In the ninth branch the security is based on a UHF solution. Unlike HF – the predominant system in use in the world’s RFID equipped libraries – UHF doesn’t use security on tags as such. Instead the status of an item is set within the LMS once the barcode has been read. If the reader tries to remove an item that has not been released the gates will sound an alarm.

In an HF system the security gates generally have only to scan a security bit on the tag to determine whether items may pass but in the UHF model every item has to be verified with the LMS. This can cause delays in busy libraries and is perhaps one reason why using security at all is viewed rather differently in Australian libraries than in say a busy Inner London authority.

In another popular form of self-service in the international market sees readers store their user ID as a barcode in an app. Users then use this “electronic” barcode in the same way as a membership card and take their device to a staff or self-service device to scan in the usual way. My local supermarket uses the same solution for crediting my loyalty account. Whilst this is sometimes represented in the literature as being a “mobile” solution it barely qualifies as such since security and validation are entirely separated from the “app”.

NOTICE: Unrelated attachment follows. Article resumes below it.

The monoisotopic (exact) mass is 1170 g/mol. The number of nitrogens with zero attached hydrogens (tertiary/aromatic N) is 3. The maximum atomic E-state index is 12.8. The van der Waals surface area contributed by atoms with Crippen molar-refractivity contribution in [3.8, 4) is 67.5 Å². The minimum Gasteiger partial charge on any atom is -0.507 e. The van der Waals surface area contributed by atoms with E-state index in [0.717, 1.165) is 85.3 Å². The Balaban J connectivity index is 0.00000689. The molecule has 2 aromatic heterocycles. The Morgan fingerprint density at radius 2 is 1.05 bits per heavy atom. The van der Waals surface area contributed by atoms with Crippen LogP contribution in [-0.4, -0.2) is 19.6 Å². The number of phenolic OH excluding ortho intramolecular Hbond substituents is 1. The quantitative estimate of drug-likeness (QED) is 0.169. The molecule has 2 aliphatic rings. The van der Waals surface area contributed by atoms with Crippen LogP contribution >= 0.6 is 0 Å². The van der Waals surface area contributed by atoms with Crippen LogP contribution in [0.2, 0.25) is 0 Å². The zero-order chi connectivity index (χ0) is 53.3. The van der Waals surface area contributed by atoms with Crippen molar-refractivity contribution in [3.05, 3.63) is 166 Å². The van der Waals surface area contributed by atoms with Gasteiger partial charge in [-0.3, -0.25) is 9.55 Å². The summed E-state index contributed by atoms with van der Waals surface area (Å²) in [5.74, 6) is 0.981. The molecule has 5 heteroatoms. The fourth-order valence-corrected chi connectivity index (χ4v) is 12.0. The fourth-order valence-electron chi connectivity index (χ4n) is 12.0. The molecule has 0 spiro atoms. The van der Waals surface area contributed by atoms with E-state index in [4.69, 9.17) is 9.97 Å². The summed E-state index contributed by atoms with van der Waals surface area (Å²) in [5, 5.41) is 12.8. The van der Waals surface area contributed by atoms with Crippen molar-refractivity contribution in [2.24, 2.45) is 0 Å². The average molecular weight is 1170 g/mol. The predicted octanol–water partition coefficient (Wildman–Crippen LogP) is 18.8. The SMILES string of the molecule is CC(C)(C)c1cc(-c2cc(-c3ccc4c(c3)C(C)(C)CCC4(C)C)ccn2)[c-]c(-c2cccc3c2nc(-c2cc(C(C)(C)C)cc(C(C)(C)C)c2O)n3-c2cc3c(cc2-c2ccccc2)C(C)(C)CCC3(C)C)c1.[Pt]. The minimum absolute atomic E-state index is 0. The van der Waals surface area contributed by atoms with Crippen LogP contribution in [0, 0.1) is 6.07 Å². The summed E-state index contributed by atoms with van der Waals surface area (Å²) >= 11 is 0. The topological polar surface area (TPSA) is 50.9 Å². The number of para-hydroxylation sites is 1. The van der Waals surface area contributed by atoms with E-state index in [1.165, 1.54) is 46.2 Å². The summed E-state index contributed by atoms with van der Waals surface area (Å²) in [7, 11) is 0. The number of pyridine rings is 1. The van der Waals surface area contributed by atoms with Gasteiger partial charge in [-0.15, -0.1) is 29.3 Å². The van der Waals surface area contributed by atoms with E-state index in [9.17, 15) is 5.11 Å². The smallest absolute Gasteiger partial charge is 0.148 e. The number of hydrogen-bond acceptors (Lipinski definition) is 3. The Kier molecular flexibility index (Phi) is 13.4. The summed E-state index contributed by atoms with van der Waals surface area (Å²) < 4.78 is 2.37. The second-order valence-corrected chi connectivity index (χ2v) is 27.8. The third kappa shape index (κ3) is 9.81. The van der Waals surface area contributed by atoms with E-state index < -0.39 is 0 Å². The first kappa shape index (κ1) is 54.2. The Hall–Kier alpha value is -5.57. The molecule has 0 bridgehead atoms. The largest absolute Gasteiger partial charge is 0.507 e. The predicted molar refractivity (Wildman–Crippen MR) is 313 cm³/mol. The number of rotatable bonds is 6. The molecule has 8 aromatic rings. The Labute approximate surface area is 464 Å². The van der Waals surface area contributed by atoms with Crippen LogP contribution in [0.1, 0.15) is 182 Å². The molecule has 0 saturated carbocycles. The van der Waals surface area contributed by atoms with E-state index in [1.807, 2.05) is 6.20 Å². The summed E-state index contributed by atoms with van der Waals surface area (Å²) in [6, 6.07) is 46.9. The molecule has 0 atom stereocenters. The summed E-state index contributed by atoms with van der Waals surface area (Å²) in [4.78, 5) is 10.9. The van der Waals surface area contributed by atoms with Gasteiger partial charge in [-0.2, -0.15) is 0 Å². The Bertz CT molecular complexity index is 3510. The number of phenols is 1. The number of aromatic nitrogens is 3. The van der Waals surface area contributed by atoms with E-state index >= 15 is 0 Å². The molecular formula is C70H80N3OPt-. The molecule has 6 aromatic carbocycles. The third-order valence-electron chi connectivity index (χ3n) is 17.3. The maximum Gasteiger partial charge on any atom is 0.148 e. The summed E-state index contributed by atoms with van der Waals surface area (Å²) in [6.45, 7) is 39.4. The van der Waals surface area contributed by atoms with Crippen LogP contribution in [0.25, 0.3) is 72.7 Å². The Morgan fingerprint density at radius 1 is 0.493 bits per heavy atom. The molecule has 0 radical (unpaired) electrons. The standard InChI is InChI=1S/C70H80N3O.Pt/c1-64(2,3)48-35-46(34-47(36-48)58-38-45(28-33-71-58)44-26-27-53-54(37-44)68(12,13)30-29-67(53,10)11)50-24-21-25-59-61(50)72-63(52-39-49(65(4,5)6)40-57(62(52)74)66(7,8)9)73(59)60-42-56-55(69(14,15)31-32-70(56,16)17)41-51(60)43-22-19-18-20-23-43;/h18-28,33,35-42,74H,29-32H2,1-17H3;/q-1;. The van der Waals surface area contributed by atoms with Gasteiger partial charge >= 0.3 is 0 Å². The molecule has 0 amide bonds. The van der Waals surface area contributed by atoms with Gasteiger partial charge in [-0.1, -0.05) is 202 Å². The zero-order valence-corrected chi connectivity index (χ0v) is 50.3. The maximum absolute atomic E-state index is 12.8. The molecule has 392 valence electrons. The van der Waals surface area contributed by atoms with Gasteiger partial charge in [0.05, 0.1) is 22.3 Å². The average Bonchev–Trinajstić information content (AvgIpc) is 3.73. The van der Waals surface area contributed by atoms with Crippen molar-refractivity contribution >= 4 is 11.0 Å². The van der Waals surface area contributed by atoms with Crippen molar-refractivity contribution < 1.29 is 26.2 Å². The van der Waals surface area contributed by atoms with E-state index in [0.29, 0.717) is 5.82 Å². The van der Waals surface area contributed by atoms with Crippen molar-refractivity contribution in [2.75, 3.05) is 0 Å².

For those libraries (the vast majority) using HF RFID the most attractive, value for money, option would be to have the user use their own device to issue items to themselves. Since HF based security systems rely on data being written and read directly to and from the tag (rather than by having to link to the LMS) a truly mobile solution requires that devices not only read item IDs but can also write the necessary data to an item tag in order for it to be removed from the library.